Figuring out what’s using up your space is pretty simple. Log on to drive.google.com in your web browser, and look at the space just below the trash can icon on the left. Within a few seconds, you’ll see a line there showing how much space you have used, and how big your quota is. For example, mine says 11 GB of 17GB used.
Move your mouse over these statistics, and a balloon will pop up, telling you how much space is used for different Google apps, including Drive, GMail and Google Photos. If you see a lot of space being taken up by your Google Drive, click on Google Drive in that popup balloon, and then Google will show you a list of large files in your Google Drive, with the largest files on the top of the list. You’ll probably find some very large files that you didn’t know were in there or don’t need any more. After you delete the big ones, be sure to empty the trash so that you’ll actually get that space back.
If you see a lot of space being taken up by Google Photos, like I did, there is a way to keep those photos backed up on Google without using up your quota. The goal is to copy the photos to your local computer, delete them from your Google account, then upload them back up to Google Photos with the compression option turned on.
You could download the photos one-by-one-by-one from photos.google.com, but there’s a much faster way. You can actually create a folder in Google Drive that already contains all of your photos. Tell the Google Drive app to synchronize that folder, and all of your photos and videos will automatically download in the background – assuming you have enough space on your computer.
To create that Google Drive folder for your photos, log on to drive.google.com, and click the gear icon in the upper right corner to change your settings. At the bottom of the settings popup window is a checkbox labeled “Create a Google Photos folder.” Make sure that’s checked, then save your settings.
Next, make sure you have the Google Drive application installed on your computer. Right-click the Google Drive icon in your menu bar on the Mac or the taskbar on your Windows PC to change the preferences. If you have it set up to sync only certain folders, make sure that the new Google Photos folder is checked, and apply your settings.
After the synchronization is finished, all of your photos and videos will be in the new Google Photos folder inside Google Drive on your computer. Move everything out of that Google Photos folder to your desktop or to another folder on your computer – outside of your Google Drive folder. Then log in to photos.google.com, and delete your photos there.
Now, to completely gain your space back, be sure to empty your trash in photos.google.com and on drive.google.com.
You still want your photos archived on photos.google.com, but you don’t want them to use up your quota. To fix that, you need to tell Google that it is allowed to compress your photos. Open up the settings on photos.google.com by expanding the menu on the left and clicking Settings. One of the options is a choice between “High quality” or “Original” photos. Original photos count against your quote, but “High Quality” ones don’t. Make sure “High quality” is selected, and save your settings.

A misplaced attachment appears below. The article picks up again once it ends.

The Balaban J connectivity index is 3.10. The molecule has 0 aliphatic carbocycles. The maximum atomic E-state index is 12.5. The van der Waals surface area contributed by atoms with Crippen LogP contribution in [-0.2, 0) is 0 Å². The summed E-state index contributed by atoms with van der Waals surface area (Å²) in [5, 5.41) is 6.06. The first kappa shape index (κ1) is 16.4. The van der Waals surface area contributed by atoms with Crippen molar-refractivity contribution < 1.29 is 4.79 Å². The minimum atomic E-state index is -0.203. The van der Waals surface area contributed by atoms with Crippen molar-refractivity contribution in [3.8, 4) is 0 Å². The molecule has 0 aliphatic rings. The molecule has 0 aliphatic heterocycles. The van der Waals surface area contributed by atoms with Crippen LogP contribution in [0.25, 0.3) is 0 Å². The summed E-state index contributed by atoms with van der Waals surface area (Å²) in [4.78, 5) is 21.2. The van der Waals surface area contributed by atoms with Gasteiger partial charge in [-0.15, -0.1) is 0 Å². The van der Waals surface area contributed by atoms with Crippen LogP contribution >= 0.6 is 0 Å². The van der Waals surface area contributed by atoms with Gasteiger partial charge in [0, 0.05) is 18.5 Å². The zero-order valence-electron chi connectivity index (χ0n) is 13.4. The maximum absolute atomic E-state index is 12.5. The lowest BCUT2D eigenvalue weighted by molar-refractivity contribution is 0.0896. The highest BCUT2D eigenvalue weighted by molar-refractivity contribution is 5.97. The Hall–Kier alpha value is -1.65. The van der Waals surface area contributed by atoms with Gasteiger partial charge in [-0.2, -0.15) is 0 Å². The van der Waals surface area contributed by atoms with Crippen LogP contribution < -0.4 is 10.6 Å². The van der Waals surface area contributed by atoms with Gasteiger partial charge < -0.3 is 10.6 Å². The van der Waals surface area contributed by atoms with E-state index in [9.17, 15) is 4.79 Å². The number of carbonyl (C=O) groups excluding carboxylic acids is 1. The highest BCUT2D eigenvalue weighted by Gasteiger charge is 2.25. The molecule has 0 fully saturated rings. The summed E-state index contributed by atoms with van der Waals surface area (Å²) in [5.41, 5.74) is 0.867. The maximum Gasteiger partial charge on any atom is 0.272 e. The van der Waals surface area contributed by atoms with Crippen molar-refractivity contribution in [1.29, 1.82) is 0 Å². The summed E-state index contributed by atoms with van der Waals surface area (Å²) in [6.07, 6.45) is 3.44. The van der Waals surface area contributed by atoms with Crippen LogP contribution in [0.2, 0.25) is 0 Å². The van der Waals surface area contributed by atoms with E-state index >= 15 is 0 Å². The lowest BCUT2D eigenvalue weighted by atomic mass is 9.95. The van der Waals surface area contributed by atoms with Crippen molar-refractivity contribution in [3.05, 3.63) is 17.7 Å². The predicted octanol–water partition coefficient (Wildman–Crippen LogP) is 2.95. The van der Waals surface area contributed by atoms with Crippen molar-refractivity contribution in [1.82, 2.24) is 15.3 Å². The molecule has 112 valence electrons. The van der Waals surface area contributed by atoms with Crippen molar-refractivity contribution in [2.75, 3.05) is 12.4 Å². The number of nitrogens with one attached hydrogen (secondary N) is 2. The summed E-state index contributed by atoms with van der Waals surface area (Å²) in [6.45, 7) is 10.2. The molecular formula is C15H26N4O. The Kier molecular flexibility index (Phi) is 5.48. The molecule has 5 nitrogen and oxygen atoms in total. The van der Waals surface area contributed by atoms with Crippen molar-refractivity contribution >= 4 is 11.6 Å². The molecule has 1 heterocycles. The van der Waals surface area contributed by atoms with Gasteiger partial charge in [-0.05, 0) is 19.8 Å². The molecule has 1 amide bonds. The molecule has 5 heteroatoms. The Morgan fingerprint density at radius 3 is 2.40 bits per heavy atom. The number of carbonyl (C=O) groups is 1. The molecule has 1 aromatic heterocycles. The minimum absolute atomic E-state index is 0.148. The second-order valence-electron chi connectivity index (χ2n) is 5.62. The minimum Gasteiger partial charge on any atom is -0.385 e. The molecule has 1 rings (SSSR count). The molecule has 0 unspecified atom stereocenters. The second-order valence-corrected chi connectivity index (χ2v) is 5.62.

Finally, drag the photos from the folder on your computer directly onto photos.google.com. After they’re uploaded, your photos will be archived on Google again, but without counting against your space quota.
So – to keep your photos on your Google account without them counting against your quota, follow these six steps:
- Add your Google Photos folder to Google Drive.
- Let the native Google Drive app synchronize your photos to your computer.
- Move the photos out of your Google Drive and onto your computer.
- Remove your photos from the Google Photos website.
- Change your Google Photos settings to save High Quality instead of Original.
- Re-upload your photos to Google Photos.
Today, you learned how you can free up room on your Google account without having to pay for more space.
You also heard how God worked in Lana’s heart and mine to confirm His leading for a move that – to us – felt completely illogical.
Finally, if you’re currently on deputation and you’re interested in working with me to find ways to reach pastors faster, visit https://edifyhub.com/deputation so we can connect, or find links to all of this episode’s resources on our show notes page at ….
If you’re half as excited as I am about the return of the Lift Up podcast, why not tell someone about it? It’s one way you can follow Hebrews 12:12 and lift up someone today.